Publisher: Simon & Schuster

Review Posted Online: Oct. 27, 2021

Kirkus Reviews Issue: Nov. 15, 2021

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Finding positivity in negative pregnancy-test results, this depiction of a marriage in crisis is nearly perfect.


Named for an imperfectly worded fortune cookie, Hoover's (It Ends with Us, 2016, etc.) latest compares a woman’s relationship with her husband before and after she finds out she’s infertile.

Quinn meets her future husband, Graham, in front of her soon-to-be-ex-fiance’s apartment, where Graham is about to confront him for having an affair with his girlfriend. A few years later, they are happily married but struggling to conceive. The “then and now” format—with alternating chapters moving back and forth in time—allows a hopeful romance to blossom within a dark but relatable dilemma. Back then, Quinn’s bad breakup leads her to the love of her life. In the now, she’s exhausted a laundry list of fertility options, from IVF treatments to adoption, and the silver lining is harder to find. Quinn’s bad relationship with her wealthy mother also prevents her from asking for more money to throw at the problem. But just when Quinn’s narrative starts to sound like she’s writing a long Facebook rant about her struggles, she reveals the larger issue: Ever since she and Graham have been trying to have a baby, intimacy has become a chore, and she doesn’t know how to tell him. Instead, she hopes the contents of a mystery box she’s kept since their wedding day will help her decide their fate. With a few well-timed silences, Hoover turns the fairly common problem of infertility into the more universal problem of poor communication. Graham and Quinn may or may not become parents, but if they don’t talk about their feelings, they won’t remain a couple, either.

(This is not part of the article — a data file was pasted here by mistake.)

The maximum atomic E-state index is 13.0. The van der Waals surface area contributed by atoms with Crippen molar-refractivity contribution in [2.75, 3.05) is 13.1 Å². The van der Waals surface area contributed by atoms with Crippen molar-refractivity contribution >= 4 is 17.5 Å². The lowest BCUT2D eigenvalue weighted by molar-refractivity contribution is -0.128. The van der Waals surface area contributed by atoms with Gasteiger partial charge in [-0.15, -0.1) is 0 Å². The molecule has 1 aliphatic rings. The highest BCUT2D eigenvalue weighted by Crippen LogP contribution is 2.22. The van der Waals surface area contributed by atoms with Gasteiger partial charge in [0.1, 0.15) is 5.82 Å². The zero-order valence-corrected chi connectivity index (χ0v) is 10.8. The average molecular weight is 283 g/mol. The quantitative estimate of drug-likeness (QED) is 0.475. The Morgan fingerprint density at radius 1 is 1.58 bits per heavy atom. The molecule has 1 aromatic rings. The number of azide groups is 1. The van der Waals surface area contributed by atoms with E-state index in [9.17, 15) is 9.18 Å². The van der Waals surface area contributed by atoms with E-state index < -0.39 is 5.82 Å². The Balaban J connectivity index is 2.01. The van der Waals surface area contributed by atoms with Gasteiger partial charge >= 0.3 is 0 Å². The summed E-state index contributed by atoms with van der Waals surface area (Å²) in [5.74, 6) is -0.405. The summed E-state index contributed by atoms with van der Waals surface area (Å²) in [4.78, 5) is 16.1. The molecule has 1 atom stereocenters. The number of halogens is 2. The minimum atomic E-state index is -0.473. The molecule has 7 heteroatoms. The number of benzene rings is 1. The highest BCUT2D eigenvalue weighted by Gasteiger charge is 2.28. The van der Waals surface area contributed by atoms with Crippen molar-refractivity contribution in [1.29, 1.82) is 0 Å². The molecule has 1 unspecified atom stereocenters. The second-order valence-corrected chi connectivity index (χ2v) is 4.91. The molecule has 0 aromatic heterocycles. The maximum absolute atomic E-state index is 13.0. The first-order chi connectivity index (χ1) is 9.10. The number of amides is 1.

Finding positivity in negative pregnancy-test results, this depiction of a marriage in crisis is nearly perfect.

Pub Date: July 17, 2018

ISBN: 978-1-5011-7159-8

Page Count: 320

Publisher: Atria

Review Posted Online: May 1, 2018

Kirkus Reviews Issue: May 15, 2018

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A curious fetishization of outsiders, outlaws, and the down-and-out.